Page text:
Cloud Migration - The Pros and Cons
Should My Business Embrace The Cloud?
Do you need a Cloud application developer that can migrate your software systems to ‘The Cloud’? Here we look at the benefits ‘Cloud Migration’ offers the average organisation.
Most businesses today, both large and small, still run on I.T. services and resources located on the premises, with software running on servers physically located within the organisation or its own data centre.
However, the increasing power of the internet and telecommunications have enabled the potential for organisations to adopt a smaller I.T. footprint where the servers – and the software – are not in the office but “out there somewhere” in a data centre on the internet. This is called “cloud computing”.
To use cloud-based software requires no change to the computers on the desktop as long as they are running a standard internet browser such as Microsoft Internet Explorer, Google Chrome, Safari or Firefox. But, if all software is in the Cloud, then a business potentially needs no physical server, computer hardware, or staff, to maintain it. This is one obvious benefit of switching to the Cloud, but what are the other benefits and risks? There are certainly a number of common worries that we encounter when discussing cloud computing with our customers. These include performance, availability and security.
Cloud Performance and Availability
The Cloud model is obviously predicated on the availability of a reliable, fast internet connection. While many business locations now have FTTC (“fibre”) broadband available to them, some are still reliant on traditional Broadband, or even ISDN, connectivity. While this may be good enough for everyday Internet browsing and e‐mail requirements, a “slow” connection will be a concern if the business has mission critical software applications in the Cloud – put bluntly, if the internet connection fails, business stops. However, “offline” applications are possible where work can continue without the internet and the application synchronises data with the online database when the connection returns.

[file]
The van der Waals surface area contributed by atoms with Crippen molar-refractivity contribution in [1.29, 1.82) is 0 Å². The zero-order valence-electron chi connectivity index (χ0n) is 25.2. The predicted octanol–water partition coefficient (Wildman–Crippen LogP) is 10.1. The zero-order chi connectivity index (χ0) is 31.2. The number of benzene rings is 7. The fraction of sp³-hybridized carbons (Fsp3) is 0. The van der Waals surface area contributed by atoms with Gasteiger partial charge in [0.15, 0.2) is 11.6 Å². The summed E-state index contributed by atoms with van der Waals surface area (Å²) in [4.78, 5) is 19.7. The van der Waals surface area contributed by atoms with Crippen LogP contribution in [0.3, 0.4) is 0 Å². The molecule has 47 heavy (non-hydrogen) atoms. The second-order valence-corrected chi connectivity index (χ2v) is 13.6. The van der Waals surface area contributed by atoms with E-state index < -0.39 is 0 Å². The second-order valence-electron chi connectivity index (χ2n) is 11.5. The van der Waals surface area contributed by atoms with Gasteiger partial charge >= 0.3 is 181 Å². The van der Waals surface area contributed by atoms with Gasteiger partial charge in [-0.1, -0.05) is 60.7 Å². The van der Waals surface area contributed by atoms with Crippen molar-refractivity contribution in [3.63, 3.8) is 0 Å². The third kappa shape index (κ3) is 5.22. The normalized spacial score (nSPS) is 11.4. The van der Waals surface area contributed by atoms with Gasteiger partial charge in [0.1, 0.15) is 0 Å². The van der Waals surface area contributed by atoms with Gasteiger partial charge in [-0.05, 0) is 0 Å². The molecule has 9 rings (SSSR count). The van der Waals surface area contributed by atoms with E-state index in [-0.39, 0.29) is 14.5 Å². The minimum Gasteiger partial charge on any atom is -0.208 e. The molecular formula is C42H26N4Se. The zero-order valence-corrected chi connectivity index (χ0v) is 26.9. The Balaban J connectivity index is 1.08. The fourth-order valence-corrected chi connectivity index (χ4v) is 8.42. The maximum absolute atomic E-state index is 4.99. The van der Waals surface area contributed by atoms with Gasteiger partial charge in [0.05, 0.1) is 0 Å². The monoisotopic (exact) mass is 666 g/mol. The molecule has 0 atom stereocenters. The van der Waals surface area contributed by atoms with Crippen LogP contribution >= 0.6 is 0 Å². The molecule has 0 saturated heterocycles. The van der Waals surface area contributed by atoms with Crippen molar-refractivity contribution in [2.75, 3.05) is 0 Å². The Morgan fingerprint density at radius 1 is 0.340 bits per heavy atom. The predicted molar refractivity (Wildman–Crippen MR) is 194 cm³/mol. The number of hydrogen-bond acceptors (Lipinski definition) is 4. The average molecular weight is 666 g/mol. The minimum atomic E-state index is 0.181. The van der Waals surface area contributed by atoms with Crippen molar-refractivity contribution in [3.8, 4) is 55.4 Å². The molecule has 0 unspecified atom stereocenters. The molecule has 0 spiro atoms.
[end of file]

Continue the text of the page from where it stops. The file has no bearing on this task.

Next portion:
Security is often a big concern, especially when it comes to corporate data. There is a perceived high risk that if data is not locked down inside an organisation’s bricks and mortar it will be at risk to hackers or simply to loss due to system failure or failure of the backup policy. The reality is the opposite. If hosted by a reputable Cloud provider, there is no realistic possibility of critical data loss – well beyond six sigma safety certainly.
The Cloud uses “virtual machines” so that they are immune to computing hardware problems if a server “goes down” a replacement will fire up within seconds; users will probably not even notice. Whole data centres are mirrored, so that even a large‐scale terrorist attack or “act of God” would be unlikely to affect system availability or data. Backups and restores, and operating system updates, are also handled by the Cloud provider, again reducing the risk of problems compared to the traditional computing environment. Blueberry recommends the Amazon cloud. Amazon is certified to ISO27001 security standards.
Another benefit of Cloud‐based software applications is that it is easier to make them available to your distributed, mobile workforce. Because an Internet connection is all that is needed, applications can be accessed from any device in any location. With over 50% of all work now done on mobile devices, Cloud Migration is certainly food for thought!
How do the relative costs measure up? Obviously, there are savings from reduced in‐house computer hardware and maintenance. Cloud services are offered on a per server per month basis, depending on the amount of power required (CPU and memory). Standard software packages are typically priced on a “per user per month” basis in the Cloud – for example, a CRM service can cost anywhere from £5 per user per month (pupm) up to £250 pupm. A cost of £40 pupm would be typical for an average small business.
If you are having a bespoke software application built, there will likely be a capital cost and then a recurring support and maintenance fee, which can make some clients feel tied to their third party developer. Blueberry, on the other hand, hands over the Intellectual Property Rights (IPR) and software source code to you on project completion, leaving you free to decide who provides your future servicing needs (obviously we hope you’ll ask Blueberry to continue providing support!).
Increasingly, if you want to adopt a standard software package, like a CRM or an accounts package, options are becoming increasingly limited for non-Cloud organisations. Off-the-shelf software suppliers are keen to bring you into their Cloud because the cost of support and maintenance to them is much lower – and they hope to suck you in to long‐term contracts with recurring “per user” monthly payments.
Blueberry provides impartial advice about embracing the Cloud. We will provide you with the information you need to make decisions – and we deliver both Cloud and desktop applications.